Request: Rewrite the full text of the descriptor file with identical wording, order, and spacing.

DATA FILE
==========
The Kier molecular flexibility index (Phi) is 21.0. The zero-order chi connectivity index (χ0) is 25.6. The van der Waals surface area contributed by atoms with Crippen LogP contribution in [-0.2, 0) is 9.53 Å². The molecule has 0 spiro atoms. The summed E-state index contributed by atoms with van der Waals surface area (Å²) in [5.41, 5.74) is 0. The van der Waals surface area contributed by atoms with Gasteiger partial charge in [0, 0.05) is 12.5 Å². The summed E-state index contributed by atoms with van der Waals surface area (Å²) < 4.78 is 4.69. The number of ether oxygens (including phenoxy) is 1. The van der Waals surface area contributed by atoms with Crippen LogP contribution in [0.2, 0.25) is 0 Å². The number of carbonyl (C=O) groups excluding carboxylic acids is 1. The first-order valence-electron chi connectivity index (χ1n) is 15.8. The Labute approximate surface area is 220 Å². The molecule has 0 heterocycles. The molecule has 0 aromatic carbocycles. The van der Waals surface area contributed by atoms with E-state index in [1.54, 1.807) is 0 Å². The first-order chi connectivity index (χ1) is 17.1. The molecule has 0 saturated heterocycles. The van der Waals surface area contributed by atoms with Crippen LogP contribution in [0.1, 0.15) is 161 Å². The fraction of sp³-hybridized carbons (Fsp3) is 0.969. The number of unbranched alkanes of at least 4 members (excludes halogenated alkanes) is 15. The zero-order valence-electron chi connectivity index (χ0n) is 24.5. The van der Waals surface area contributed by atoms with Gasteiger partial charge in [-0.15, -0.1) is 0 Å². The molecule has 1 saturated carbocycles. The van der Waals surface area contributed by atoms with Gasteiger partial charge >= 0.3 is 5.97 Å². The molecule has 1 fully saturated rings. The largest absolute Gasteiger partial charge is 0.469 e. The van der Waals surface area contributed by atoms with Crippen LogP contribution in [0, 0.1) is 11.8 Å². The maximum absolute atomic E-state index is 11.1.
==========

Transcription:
The Kier molecular flexibility index (Phi) is 21.0. The zero-order chi connectivity index (χ0) is 25.6. The van der Waals surface area contributed by atoms with Crippen LogP contribution in [-0.2, 0) is 9.53 Å². The molecule has 0 spiro atoms. The summed E-state index contributed by atoms with van der Waals surface area (Å²) in [5.41, 5.74) is 0. The van der Waals surface area contributed by atoms with Gasteiger partial charge in [0, 0.05) is 12.5 Å². The summed E-state index contributed by atoms with van der Waals surface area (Å²) < 4.78 is 4.69. The number of ether oxygens (including phenoxy) is 1. The van der Waals surface area contributed by atoms with Crippen LogP contribution in [0.2, 0.25) is 0 Å². The number of carbonyl (C=O) groups excluding carboxylic acids is 1. The first-order valence-electron chi connectivity index (χ1n) is 15.8. The Labute approximate surface area is 220 Å². The molecule has 0 heterocycles. The molecule has 0 aromatic carbocycles. The van der Waals surface area contributed by atoms with E-state index in [1.54, 1.807) is 0 Å². The first-order chi connectivity index (χ1) is 17.1. The molecule has 0 saturated heterocycles. The van der Waals surface area contributed by atoms with Crippen LogP contribution in [0.1, 0.15) is 161 Å². The fraction of sp³-hybridized carbons (Fsp3) is 0.969. The number of unbranched alkanes of at least 4 members (excludes halogenated alkanes) is 15. The zero-order valence-electron chi connectivity index (χ0n) is 24.5. The van der Waals surface area contributed by atoms with Gasteiger partial charge in [-0.15, -0.1) is 0 Å². The molecule has 1 saturated carbocycles. The van der Waals surface area contributed by atoms with Gasteiger partial charge >= 0.3 is 5.97 Å². The molecule has 1 fully saturated rings. The largest absolute Gasteiger partial charge is 0.469 e. The van der Waals surface area contributed by atoms with Crippen LogP contribution in [0, 0.1) is 11.8 Å². The maximum absolute atomic E-state index is 11.1.